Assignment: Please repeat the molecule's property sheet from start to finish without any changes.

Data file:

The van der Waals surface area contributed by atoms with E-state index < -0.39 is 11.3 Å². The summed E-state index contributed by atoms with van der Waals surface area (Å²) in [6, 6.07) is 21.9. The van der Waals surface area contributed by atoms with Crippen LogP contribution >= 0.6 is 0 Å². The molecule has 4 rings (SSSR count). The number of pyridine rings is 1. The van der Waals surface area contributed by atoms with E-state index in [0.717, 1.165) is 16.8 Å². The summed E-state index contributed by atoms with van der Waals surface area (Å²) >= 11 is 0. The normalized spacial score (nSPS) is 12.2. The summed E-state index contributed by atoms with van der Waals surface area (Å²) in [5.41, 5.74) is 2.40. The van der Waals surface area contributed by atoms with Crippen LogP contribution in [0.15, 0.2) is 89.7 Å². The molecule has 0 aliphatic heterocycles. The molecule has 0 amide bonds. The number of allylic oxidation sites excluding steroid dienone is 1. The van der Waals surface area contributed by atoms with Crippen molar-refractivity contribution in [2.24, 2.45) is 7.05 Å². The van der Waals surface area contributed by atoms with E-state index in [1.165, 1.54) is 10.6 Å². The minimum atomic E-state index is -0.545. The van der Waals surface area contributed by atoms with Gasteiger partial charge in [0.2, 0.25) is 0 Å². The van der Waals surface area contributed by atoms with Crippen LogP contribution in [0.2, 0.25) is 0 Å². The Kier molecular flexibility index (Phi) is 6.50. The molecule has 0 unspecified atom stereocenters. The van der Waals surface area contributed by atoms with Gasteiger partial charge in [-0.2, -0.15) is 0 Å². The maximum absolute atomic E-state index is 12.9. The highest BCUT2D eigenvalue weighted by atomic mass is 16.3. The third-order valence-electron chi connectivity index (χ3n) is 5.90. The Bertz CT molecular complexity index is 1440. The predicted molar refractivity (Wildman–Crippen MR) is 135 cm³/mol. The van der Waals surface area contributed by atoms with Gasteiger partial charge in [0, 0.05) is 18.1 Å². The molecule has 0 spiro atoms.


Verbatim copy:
The van der Waals surface area contributed by atoms with E-state index < -0.39 is 11.3 Å². The summed E-state index contributed by atoms with van der Waals surface area (Å²) in [6, 6.07) is 21.9. The van der Waals surface area contributed by atoms with Crippen LogP contribution >= 0.6 is 0 Å². The molecule has 4 rings (SSSR count). The number of pyridine rings is 1. The van der Waals surface area contributed by atoms with E-state index in [0.717, 1.165) is 16.8 Å². The summed E-state index contributed by atoms with van der Waals surface area (Å²) >= 11 is 0. The normalized spacial score (nSPS) is 12.2. The summed E-state index contributed by atoms with van der Waals surface area (Å²) in [5.41, 5.74) is 2.40. The van der Waals surface area contributed by atoms with Crippen LogP contribution in [0.15, 0.2) is 89.7 Å². The molecule has 0 aliphatic heterocycles. The molecule has 0 amide bonds. The number of allylic oxidation sites excluding steroid dienone is 1. The van der Waals surface area contributed by atoms with Crippen molar-refractivity contribution in [2.24, 2.45) is 7.05 Å². The van der Waals surface area contributed by atoms with E-state index in [1.165, 1.54) is 10.6 Å². The minimum atomic E-state index is -0.545. The van der Waals surface area contributed by atoms with Gasteiger partial charge in [0.2, 0.25) is 0 Å². The van der Waals surface area contributed by atoms with Crippen LogP contribution in [0.2, 0.25) is 0 Å². The Kier molecular flexibility index (Phi) is 6.50. The molecule has 0 unspecified atom stereocenters. The van der Waals surface area contributed by atoms with Gasteiger partial charge in [-0.2, -0.15) is 0 Å². The maximum absolute atomic E-state index is 12.9. The highest BCUT2D eigenvalue weighted by atomic mass is 16.3. The third-order valence-electron chi connectivity index (χ3n) is 5.90. The Bertz CT molecular complexity index is 1440. The predicted molar refractivity (Wildman–Crippen MR) is 135 cm³/mol. The van der Waals surface area contributed by atoms with Gasteiger partial charge in [0, 0.05) is 18.1 Å². The molecule has 0 spiro atoms.